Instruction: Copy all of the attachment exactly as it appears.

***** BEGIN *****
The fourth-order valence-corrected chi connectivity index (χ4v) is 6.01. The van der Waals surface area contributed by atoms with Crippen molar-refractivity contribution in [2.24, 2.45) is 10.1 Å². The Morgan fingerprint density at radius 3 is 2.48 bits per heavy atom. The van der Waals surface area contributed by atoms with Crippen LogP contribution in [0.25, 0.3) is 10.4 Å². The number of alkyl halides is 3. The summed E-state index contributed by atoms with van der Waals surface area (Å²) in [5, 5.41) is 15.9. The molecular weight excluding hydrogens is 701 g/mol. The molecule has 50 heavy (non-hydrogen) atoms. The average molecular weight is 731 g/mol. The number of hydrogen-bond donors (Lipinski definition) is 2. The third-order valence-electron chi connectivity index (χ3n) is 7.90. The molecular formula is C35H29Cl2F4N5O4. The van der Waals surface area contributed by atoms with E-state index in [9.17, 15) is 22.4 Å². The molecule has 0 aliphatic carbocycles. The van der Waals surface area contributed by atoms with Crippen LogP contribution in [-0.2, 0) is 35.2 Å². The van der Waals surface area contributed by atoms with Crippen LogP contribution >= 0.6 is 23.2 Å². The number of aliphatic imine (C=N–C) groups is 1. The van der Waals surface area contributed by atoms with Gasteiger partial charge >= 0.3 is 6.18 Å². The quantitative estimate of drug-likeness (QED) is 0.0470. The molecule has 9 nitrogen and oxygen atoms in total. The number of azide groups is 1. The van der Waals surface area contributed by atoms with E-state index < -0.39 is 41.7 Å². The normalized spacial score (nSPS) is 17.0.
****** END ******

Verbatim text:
The fourth-order valence-corrected chi connectivity index (χ4v) is 6.01. The van der Waals surface area contributed by atoms with Crippen molar-refractivity contribution in [2.24, 2.45) is 10.1 Å². The Morgan fingerprint density at radius 3 is 2.48 bits per heavy atom. The van der Waals surface area contributed by atoms with Crippen LogP contribution in [0.25, 0.3) is 10.4 Å². The number of alkyl halides is 3. The summed E-state index contributed by atoms with van der Waals surface area (Å²) in [5, 5.41) is 15.9. The molecular weight excluding hydrogens is 701 g/mol. The molecule has 50 heavy (non-hydrogen) atoms. The average molecular weight is 731 g/mol. The number of hydrogen-bond donors (Lipinski definition) is 2. The third-order valence-electron chi connectivity index (χ3n) is 7.90. The molecular formula is C35H29Cl2F4N5O4. The van der Waals surface area contributed by atoms with E-state index in [9.17, 15) is 22.4 Å². The molecule has 0 aliphatic carbocycles. The van der Waals surface area contributed by atoms with Crippen LogP contribution in [-0.2, 0) is 35.2 Å². The van der Waals surface area contributed by atoms with Crippen LogP contribution >= 0.6 is 23.2 Å². The number of aliphatic imine (C=N–C) groups is 1. The van der Waals surface area contributed by atoms with Gasteiger partial charge >= 0.3 is 6.18 Å². The quantitative estimate of drug-likeness (QED) is 0.0470. The molecule has 9 nitrogen and oxygen atoms in total. The number of azide groups is 1. The van der Waals surface area contributed by atoms with E-state index < -0.39 is 41.7 Å². The normalized spacial score (nSPS) is 17.0.